Will you be travelling to all the four locations?
Oh yes! I’m really looking forward to it. I mean, it’s such fun. We were just saying, ‘Let’s all put little jhandas on our vehicles and go’! Yeah, it’s a fun thing. I must say, it’s very interesting, it’s different audiences. In Ernakulam, we’re expecting the whole film fraternity; in Thalassery, you see all the film societies, you know. It’s all different kinds of people, and you’re going to smaller places. It’s really nice, I’m very excited — nervous, this COVID thing really makes me nervous. But yeah!
Yeah, but again, it’s just amazing how you pulled it off. Finally, could you pick one or more films that were your favourites this year. I know you’re not supposed to say this, as the Artistic Director, but…
Uh, very difficult to say. Very, very, very difficult to say. But, well, the film that we just saw, The Man Who Sold His Skin, which is, of course, known worldwide. I quite liked — well, should I say? I mean, really, I shouldn’t say because these are all films you choose. I liked Pasolini’s film [Nowhere Special]. I just thought that the kind of empathy he created without being sentimental was so beautiful — I was very moved by that film. And I must say he’s an old friend of the festival. He’s been here, his film has won an award. So, yeah.
And you found a work-around for that as well: interviewing filmmakers over Zoom instead of having a live session. Again, do you see that as being a stopgap kind of thing or is that something you might explore?
No, no, absolutely not. Even the five/ten Indian/Malayalam filmmakers who are here — I mean, Arun Karthick being present, showing his film is a totally different experience. And I must say that while the audience is important, the heart of this is also the filmmaker. And I think that sense of having an audience that comes, chats to you, sits with you — I mean, it’s not about Q&As. You have a film, you don’t need a Q&A really. But when you have the filmmaker here, there’s a different kind of chemistry, which, I think, both filmmakers and the audience need. So I’m certainly not hoping to do Zoom. Of course, it’s a stopgap arrangement, it wasn’t possible this year, but no, certainly not. I’m really more convinced than ever that it’s about being together. (laughs)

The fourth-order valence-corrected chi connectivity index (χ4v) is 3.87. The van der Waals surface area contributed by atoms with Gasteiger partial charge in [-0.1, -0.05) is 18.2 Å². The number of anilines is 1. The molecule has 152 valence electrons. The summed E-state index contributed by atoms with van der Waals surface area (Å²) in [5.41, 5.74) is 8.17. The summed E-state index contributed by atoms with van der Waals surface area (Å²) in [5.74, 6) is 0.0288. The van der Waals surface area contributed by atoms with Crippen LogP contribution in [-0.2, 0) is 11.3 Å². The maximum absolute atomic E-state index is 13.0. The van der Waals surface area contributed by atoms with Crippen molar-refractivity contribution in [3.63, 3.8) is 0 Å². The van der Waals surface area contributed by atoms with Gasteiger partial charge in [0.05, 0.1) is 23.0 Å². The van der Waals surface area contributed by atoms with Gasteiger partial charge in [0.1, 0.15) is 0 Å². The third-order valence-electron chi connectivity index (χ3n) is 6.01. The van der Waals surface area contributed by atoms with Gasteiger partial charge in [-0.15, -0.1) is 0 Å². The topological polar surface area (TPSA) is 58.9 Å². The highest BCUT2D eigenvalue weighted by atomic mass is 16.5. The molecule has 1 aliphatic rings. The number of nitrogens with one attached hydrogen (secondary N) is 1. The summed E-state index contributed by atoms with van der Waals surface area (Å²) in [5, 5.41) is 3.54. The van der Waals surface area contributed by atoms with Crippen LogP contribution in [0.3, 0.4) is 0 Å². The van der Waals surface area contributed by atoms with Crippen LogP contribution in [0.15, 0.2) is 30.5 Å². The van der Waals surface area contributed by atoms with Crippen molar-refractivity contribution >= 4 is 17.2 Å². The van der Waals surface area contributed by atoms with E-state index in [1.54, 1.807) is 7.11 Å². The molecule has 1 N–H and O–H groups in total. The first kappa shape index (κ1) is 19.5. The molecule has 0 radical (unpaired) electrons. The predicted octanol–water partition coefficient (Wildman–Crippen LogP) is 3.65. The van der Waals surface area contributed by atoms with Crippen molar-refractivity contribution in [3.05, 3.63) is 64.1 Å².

And are there things that you can take from this COVID edition that you’ve had to do, and say, ‘Actually, this is something we can use in the physical festival as well’?
Well, one is, I think, the number of films. We’re a huge festival; it has just grown and grown and grown. For me, I just find that the audience is comfortable when there are fewer films, fewer films to choose from. I think one has to trust one’s curatorial skills. Often, when you’re doing it for such a large audience, you’re thinking: Will everybody like it? Should you have a film for this person, should you have a film for that person? And what happens is, therefore, it becomes kind of a huge programme, which people find difficult to negotiate.
You know, for us, who go to film festivals, and we know the names, etc., it’s a little easier. But for people who are just film viewers, often this negotiation is difficult. So I think that, for me, is a big takeaway: let’s think of how we can do a more contained programme. You know, where we give choice, but we don’t overwhelm with choice. Because I’ve really found that people are watching films here, actually being able to — whether they like or dislike — at least engage at that level. So that’s been an important learning, I think.
Nice. So, I hope that the next edition is exactly the kind of festival you want. And not this constrained festival.
I hope so! I know, we had been looking forward to this, 25 years, and thinking, ‘Oh, it’s going to be one big bang,’ etc. But I suppose it’s a bang in a different way. (laughs)